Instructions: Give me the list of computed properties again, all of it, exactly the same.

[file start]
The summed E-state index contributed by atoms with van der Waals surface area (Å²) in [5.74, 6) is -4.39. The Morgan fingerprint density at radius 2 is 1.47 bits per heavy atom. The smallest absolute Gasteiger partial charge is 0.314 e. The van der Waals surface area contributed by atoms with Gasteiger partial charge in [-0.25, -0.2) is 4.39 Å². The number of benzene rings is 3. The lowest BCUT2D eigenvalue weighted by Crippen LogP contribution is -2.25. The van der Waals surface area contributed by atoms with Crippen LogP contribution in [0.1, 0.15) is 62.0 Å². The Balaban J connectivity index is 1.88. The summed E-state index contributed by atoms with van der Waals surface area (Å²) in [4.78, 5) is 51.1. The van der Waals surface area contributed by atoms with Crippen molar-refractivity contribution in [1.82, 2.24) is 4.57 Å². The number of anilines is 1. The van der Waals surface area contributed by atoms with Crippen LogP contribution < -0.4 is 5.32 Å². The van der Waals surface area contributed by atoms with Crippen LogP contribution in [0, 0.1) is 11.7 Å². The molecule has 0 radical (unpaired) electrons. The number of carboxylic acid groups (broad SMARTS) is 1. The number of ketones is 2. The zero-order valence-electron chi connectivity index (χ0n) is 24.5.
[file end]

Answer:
The summed E-state index contributed by atoms with van der Waals surface area (Å²) in [5.74, 6) is -4.39. The Morgan fingerprint density at radius 2 is 1.47 bits per heavy atom. The smallest absolute Gasteiger partial charge is 0.314 e. The van der Waals surface area contributed by atoms with Gasteiger partial charge in [-0.25, -0.2) is 4.39 Å². The number of benzene rings is 3. The lowest BCUT2D eigenvalue weighted by Crippen LogP contribution is -2.25. The van der Waals surface area contributed by atoms with Crippen LogP contribution in [0.1, 0.15) is 62.0 Å². The Balaban J connectivity index is 1.88. The summed E-state index contributed by atoms with van der Waals surface area (Å²) in [4.78, 5) is 51.1. The van der Waals surface area contributed by atoms with Crippen molar-refractivity contribution in [1.82, 2.24) is 4.57 Å². The number of anilines is 1. The van der Waals surface area contributed by atoms with Crippen LogP contribution < -0.4 is 5.32 Å². The van der Waals surface area contributed by atoms with Crippen LogP contribution in [0, 0.1) is 11.7 Å². The molecule has 0 radical (unpaired) electrons. The number of carboxylic acid groups (broad SMARTS) is 1. The number of ketones is 2. The zero-order valence-electron chi connectivity index (χ0n) is 24.5.